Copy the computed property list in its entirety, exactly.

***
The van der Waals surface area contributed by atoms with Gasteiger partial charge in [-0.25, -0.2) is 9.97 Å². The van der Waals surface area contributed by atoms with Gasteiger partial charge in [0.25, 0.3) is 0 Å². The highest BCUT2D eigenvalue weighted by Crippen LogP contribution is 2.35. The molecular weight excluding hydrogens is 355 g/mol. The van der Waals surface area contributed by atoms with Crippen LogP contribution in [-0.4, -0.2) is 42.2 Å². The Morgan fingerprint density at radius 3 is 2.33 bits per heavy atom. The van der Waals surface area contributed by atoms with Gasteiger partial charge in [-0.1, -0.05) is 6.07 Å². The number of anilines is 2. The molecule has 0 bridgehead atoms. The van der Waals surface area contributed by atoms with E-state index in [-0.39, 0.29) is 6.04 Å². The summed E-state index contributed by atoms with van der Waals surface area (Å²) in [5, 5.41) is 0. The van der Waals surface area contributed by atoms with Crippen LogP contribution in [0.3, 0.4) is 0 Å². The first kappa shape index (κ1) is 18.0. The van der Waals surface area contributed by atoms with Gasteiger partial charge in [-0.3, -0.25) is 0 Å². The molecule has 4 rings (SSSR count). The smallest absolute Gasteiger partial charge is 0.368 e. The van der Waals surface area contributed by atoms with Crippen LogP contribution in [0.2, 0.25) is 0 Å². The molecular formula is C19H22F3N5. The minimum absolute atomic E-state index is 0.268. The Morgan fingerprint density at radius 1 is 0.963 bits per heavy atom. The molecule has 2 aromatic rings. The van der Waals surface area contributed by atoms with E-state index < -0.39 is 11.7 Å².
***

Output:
The van der Waals surface area contributed by atoms with Gasteiger partial charge in [-0.25, -0.2) is 9.97 Å². The van der Waals surface area contributed by atoms with Gasteiger partial charge in [0.25, 0.3) is 0 Å². The highest BCUT2D eigenvalue weighted by Crippen LogP contribution is 2.35. The molecular weight excluding hydrogens is 355 g/mol. The van der Waals surface area contributed by atoms with Crippen LogP contribution in [-0.4, -0.2) is 42.2 Å². The Morgan fingerprint density at radius 3 is 2.33 bits per heavy atom. The van der Waals surface area contributed by atoms with Gasteiger partial charge in [-0.1, -0.05) is 6.07 Å². The number of anilines is 2. The molecule has 0 bridgehead atoms. The van der Waals surface area contributed by atoms with E-state index in [-0.39, 0.29) is 6.04 Å². The summed E-state index contributed by atoms with van der Waals surface area (Å²) in [5, 5.41) is 0. The van der Waals surface area contributed by atoms with Crippen LogP contribution in [0.3, 0.4) is 0 Å². The first kappa shape index (κ1) is 18.0. The van der Waals surface area contributed by atoms with Gasteiger partial charge in [-0.3, -0.25) is 0 Å². The molecule has 4 rings (SSSR count). The smallest absolute Gasteiger partial charge is 0.368 e. The van der Waals surface area contributed by atoms with Crippen LogP contribution in [0.2, 0.25) is 0 Å². The molecular formula is C19H22F3N5. The minimum absolute atomic E-state index is 0.268. The Morgan fingerprint density at radius 1 is 0.963 bits per heavy atom. The molecule has 2 aromatic rings. The van der Waals surface area contributed by atoms with E-state index < -0.39 is 11.7 Å².